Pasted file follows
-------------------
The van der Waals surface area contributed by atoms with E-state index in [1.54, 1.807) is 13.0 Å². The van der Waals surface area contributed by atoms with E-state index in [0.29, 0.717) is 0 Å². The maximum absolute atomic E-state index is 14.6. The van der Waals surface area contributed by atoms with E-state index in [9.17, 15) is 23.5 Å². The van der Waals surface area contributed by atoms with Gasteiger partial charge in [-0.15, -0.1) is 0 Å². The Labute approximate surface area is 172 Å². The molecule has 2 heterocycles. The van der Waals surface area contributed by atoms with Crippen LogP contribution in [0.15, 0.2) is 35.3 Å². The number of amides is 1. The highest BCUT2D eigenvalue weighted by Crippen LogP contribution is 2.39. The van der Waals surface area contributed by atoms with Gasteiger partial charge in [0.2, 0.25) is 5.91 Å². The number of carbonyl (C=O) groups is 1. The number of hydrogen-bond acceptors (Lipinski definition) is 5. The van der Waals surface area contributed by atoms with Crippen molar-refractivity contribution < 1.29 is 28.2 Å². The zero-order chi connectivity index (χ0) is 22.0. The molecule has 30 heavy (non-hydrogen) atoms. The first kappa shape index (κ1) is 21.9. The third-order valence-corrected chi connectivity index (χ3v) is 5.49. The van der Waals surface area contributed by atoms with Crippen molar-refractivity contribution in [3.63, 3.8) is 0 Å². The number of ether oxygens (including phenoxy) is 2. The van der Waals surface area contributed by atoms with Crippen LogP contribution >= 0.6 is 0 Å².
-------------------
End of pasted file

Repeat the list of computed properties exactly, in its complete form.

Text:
The van der Waals surface area contributed by atoms with E-state index in [1.54, 1.807) is 13.0 Å². The van der Waals surface area contributed by atoms with E-state index in [0.29, 0.717) is 0 Å². The maximum absolute atomic E-state index is 14.6. The van der Waals surface area contributed by atoms with E-state index in [9.17, 15) is 23.5 Å². The van der Waals surface area contributed by atoms with Gasteiger partial charge in [-0.15, -0.1) is 0 Å². The Labute approximate surface area is 172 Å². The molecule has 2 heterocycles. The van der Waals surface area contributed by atoms with Crippen LogP contribution in [0.15, 0.2) is 35.3 Å². The number of amides is 1. The highest BCUT2D eigenvalue weighted by Crippen LogP contribution is 2.39. The van der Waals surface area contributed by atoms with Gasteiger partial charge in [0.2, 0.25) is 5.91 Å². The number of carbonyl (C=O) groups is 1. The number of hydrogen-bond acceptors (Lipinski definition) is 5. The van der Waals surface area contributed by atoms with Crippen molar-refractivity contribution < 1.29 is 28.2 Å². The zero-order chi connectivity index (χ0) is 22.0. The molecule has 30 heavy (non-hydrogen) atoms. The first kappa shape index (κ1) is 21.9. The third-order valence-corrected chi connectivity index (χ3v) is 5.49. The van der Waals surface area contributed by atoms with Crippen molar-refractivity contribution in [3.63, 3.8) is 0 Å². The number of ether oxygens (including phenoxy) is 2. The van der Waals surface area contributed by atoms with Crippen LogP contribution >= 0.6 is 0 Å².